U.N. Human Rights Council Sends Israel-Slamming War Report to Security Council

October 16, 2009 - 9:24 AM
"Whoever votes in favor of endorsing the (Gaza war) report must understand that next time it will be the soldiers and officers of NATO in Afghanistan, and then Russian soldiers and officers in Chechnya," Israel's foreign minister, Avigdor Lieberman, said.
Geneva (AP) - The U.N. Human Rights Council voted Friday to endorse a Gaza war crimes report and send it to the Security Council, possibly setting up international prosecution of Israelis and Palestinians accused of war crimes.
 
The council approved a Palestinian-backed resolution after two days of debate on the Goldstone report, which it had commissioned following the Dec. 27-Jan. 18 conflict in which almost 1,400 Palestinians and 13 Israelis were killed.
 
The resolution passed 25-6, with mostly developing countries in favor and the United States and five European countries opposing. Eleven mostly European and African countries abstained, while Britain, France and three other members of the 47-nation body declined to vote.
 
Israel and the U.S. called the Goldstone report "flawed," and warned that the vote could jeopardize Middle East peace prospects.
 
Israel's foreign minister, Avigdor Lieberman, also said endorsing the report could have far-reaching consequences.
 
"Whoever votes in favor of endorsing the report must understand that next time it will be the soldiers and officers of NATO in Afghanistan, and then Russian soldiers and officers in Chechnya," Lieberman said late Thursday.
 
U.S. diplomat Douglas M. Griffiths told the council Washington was disappointed with the outcome of the vote. The United States had wanted the report to stay in Geneva, and is likely to veto any action in the 15-member Security Council.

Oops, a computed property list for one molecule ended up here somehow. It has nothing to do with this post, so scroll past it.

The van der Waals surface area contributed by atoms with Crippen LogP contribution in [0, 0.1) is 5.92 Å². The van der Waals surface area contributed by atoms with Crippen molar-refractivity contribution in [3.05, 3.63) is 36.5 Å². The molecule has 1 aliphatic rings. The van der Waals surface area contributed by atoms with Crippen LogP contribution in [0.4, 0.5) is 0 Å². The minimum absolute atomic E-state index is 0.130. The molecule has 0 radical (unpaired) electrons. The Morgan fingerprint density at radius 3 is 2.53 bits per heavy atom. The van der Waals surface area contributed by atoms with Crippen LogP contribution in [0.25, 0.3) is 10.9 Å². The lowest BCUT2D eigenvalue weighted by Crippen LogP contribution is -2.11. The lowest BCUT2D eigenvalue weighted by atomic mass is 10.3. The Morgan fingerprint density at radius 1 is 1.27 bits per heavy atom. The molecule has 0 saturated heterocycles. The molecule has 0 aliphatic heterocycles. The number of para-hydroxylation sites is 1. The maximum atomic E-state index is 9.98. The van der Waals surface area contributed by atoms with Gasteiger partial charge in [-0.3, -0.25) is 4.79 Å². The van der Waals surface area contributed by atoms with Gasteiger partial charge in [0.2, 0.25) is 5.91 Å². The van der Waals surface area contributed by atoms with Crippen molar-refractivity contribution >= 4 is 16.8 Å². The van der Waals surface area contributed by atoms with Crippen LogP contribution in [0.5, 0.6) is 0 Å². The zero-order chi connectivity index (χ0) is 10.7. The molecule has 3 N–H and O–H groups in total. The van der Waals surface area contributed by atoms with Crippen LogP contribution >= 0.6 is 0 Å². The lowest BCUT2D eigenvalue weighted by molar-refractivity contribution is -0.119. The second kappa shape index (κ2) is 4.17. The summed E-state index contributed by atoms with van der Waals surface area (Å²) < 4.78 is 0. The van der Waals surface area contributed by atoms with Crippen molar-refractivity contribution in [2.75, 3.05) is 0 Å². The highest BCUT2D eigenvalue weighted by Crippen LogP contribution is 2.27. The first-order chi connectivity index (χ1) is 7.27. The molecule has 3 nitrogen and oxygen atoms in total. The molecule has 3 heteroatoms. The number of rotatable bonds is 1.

The resolution -- which also condemns recent Israeli actions in the Palestinian territories and East Jerusalem -- endorses the report's recommendation that both sides in the conflict should show the Security Council within six months that they are carrying out credible investigations into alleged abuses. If they are not, the matter should then be referred to prosecutors at the International Criminal Court in The Hague, Netherlands.
 
If the report comes to a U.N. Security Council vote, the U.S. is expected to veto any call for ICC involvement or similar action against Israel.
 
The 575-page report, compiled by an expert group led by Judge Richard Goldstone, concluded that Israel used disproportionate force, deliberately targeted civilians, used Palestinians as human shields and destroyed civilian infrastructure during its incursion into the Gaza Strip to root out Palestinian rocket squads.
 
It also accused Palestinian armed groups including Hamas of deliberately targeting civilians and trying to spread terror through rocket attacks on southern Israel.
 
The U.N. High Commissioner for Human Rights, Navi Pillay, said Thursday it was necessary for both sides "to carry out impartial, independent, prompt and effective investigations into reported violations of human rights and humanitarian law."